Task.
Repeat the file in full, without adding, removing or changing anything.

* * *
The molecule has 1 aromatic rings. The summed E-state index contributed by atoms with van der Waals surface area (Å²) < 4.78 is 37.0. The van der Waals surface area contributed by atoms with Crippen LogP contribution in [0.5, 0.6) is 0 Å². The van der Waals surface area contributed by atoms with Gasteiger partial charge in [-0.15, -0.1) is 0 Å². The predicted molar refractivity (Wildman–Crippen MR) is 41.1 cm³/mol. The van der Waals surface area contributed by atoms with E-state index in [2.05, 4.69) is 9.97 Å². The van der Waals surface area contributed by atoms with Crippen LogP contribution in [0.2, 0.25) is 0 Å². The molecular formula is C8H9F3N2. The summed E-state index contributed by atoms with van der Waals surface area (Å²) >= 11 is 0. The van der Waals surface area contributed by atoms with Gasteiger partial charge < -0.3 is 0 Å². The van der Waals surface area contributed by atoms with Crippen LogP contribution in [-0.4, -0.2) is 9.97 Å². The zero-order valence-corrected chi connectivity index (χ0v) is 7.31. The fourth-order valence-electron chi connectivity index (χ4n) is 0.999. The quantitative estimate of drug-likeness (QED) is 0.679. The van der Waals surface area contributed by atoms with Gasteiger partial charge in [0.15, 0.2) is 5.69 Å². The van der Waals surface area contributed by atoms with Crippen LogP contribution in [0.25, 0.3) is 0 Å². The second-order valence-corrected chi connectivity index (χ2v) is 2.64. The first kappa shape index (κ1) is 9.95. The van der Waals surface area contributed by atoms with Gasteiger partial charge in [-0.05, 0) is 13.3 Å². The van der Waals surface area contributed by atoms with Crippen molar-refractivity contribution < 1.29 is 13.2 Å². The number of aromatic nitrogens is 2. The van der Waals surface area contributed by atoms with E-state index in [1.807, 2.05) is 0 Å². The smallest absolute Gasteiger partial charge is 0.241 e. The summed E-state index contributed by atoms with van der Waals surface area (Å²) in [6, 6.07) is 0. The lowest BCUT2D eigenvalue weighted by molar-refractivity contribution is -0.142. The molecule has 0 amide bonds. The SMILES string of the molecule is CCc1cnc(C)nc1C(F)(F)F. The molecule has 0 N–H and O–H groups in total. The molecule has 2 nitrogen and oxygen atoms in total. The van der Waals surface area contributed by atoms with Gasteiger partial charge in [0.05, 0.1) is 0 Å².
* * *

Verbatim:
The molecule has 1 aromatic rings. The summed E-state index contributed by atoms with van der Waals surface area (Å²) < 4.78 is 37.0. The van der Waals surface area contributed by atoms with Crippen LogP contribution in [0.5, 0.6) is 0 Å². The van der Waals surface area contributed by atoms with Gasteiger partial charge in [-0.15, -0.1) is 0 Å². The predicted molar refractivity (Wildman–Crippen MR) is 41.1 cm³/mol. The van der Waals surface area contributed by atoms with E-state index in [2.05, 4.69) is 9.97 Å². The van der Waals surface area contributed by atoms with Crippen LogP contribution in [0.2, 0.25) is 0 Å². The molecular formula is C8H9F3N2. The summed E-state index contributed by atoms with van der Waals surface area (Å²) >= 11 is 0. The van der Waals surface area contributed by atoms with Gasteiger partial charge < -0.3 is 0 Å². The van der Waals surface area contributed by atoms with Crippen LogP contribution in [-0.4, -0.2) is 9.97 Å². The zero-order valence-corrected chi connectivity index (χ0v) is 7.31. The fourth-order valence-electron chi connectivity index (χ4n) is 0.999. The quantitative estimate of drug-likeness (QED) is 0.679. The van der Waals surface area contributed by atoms with Gasteiger partial charge in [0.15, 0.2) is 5.69 Å². The van der Waals surface area contributed by atoms with Crippen LogP contribution in [0.25, 0.3) is 0 Å². The second-order valence-corrected chi connectivity index (χ2v) is 2.64. The first kappa shape index (κ1) is 9.95. The van der Waals surface area contributed by atoms with Gasteiger partial charge in [-0.05, 0) is 13.3 Å². The van der Waals surface area contributed by atoms with Crippen molar-refractivity contribution < 1.29 is 13.2 Å². The number of aromatic nitrogens is 2. The van der Waals surface area contributed by atoms with E-state index in [1.807, 2.05) is 0 Å². The smallest absolute Gasteiger partial charge is 0.241 e. The summed E-state index contributed by atoms with van der Waals surface area (Å²) in [6, 6.07) is 0. The lowest BCUT2D eigenvalue weighted by molar-refractivity contribution is -0.142. The molecule has 0 amide bonds. The SMILES string of the molecule is CCc1cnc(C)nc1C(F)(F)F. The molecule has 0 N–H and O–H groups in total. The molecule has 2 nitrogen and oxygen atoms in total. The van der Waals surface area contributed by atoms with Gasteiger partial charge in [0.05, 0.1) is 0 Å².